According to the Commercial Vehicle Safety Alliance (CVSA), one way to ensure bus safety is clear: The organization, which works to promote commercial vehicle safety and security, says that Congress should lift the restriction prohibiting enroute safety inspections of inter-city passenger vehicles.
The organization’s Vice President, David Palmer, testified before the Committee and explained that enroute inspections go a long way toward increasing safety. Inspectors may check buses for any potentially concerning issues caused by mechanical failure, and perhaps more importantly, get an opportunity to firsthand observe the bus’s drivers.
“We are firm believers that many more lives could be saved and injuries avoided if enroute roadside inspections were once again permitted to allow states to conduct these inspections when and where necessary,” Palmer told the Committee.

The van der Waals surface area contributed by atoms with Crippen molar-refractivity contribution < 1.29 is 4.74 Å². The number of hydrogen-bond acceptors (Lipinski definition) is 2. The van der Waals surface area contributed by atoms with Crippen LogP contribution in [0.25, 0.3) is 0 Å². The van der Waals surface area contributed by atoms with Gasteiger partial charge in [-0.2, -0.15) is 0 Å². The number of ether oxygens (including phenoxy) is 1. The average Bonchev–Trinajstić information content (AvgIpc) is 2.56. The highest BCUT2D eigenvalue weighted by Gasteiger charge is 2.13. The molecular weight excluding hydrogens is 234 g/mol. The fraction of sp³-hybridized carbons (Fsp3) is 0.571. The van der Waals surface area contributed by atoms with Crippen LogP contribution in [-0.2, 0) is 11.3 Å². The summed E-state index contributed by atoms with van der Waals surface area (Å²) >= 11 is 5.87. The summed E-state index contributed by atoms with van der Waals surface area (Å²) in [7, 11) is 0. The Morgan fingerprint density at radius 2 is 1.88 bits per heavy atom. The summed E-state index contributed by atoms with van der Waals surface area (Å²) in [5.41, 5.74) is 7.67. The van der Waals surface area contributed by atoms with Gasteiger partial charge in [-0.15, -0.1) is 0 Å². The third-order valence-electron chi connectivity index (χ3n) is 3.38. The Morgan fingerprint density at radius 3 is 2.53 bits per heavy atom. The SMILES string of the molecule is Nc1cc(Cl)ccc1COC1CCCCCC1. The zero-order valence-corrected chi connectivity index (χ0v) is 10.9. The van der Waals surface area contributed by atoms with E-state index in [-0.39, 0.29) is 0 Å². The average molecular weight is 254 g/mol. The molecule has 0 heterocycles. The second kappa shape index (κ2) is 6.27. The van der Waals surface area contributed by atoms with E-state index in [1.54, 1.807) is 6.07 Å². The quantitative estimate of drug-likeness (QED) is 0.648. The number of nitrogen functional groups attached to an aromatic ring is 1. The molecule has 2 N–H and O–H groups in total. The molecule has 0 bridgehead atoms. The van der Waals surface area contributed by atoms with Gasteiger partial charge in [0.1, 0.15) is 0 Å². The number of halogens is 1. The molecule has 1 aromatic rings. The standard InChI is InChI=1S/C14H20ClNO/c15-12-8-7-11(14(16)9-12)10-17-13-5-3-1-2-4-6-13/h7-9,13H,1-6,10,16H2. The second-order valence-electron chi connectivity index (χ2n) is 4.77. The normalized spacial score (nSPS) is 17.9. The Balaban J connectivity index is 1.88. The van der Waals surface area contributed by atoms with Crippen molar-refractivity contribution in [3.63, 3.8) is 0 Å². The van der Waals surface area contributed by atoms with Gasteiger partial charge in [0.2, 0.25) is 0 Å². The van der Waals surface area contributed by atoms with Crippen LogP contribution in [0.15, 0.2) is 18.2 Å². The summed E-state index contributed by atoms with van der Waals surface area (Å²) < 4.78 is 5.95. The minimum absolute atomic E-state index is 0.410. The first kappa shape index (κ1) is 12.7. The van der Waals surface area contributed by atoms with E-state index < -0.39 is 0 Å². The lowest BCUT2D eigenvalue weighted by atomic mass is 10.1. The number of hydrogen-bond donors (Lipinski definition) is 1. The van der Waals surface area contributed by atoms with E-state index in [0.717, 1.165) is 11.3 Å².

In order to accomplish this, Palmer suggests that the Federal Motor Carrier Safety Administration (FMCSA) be given more oversight for inter-city passenger carriers. If this is done, Palmer says that the service rules for bus drivers could be more easily enforced.
In addition, the government could crack down on the practice of “chameleon carriers” – where a bus company changes its name and DOT number in order for its safety violations go undetected. Palmer says that if the FMCSA is given more authority to track these problems, the CVSA is willing to help the agency enforce the rules.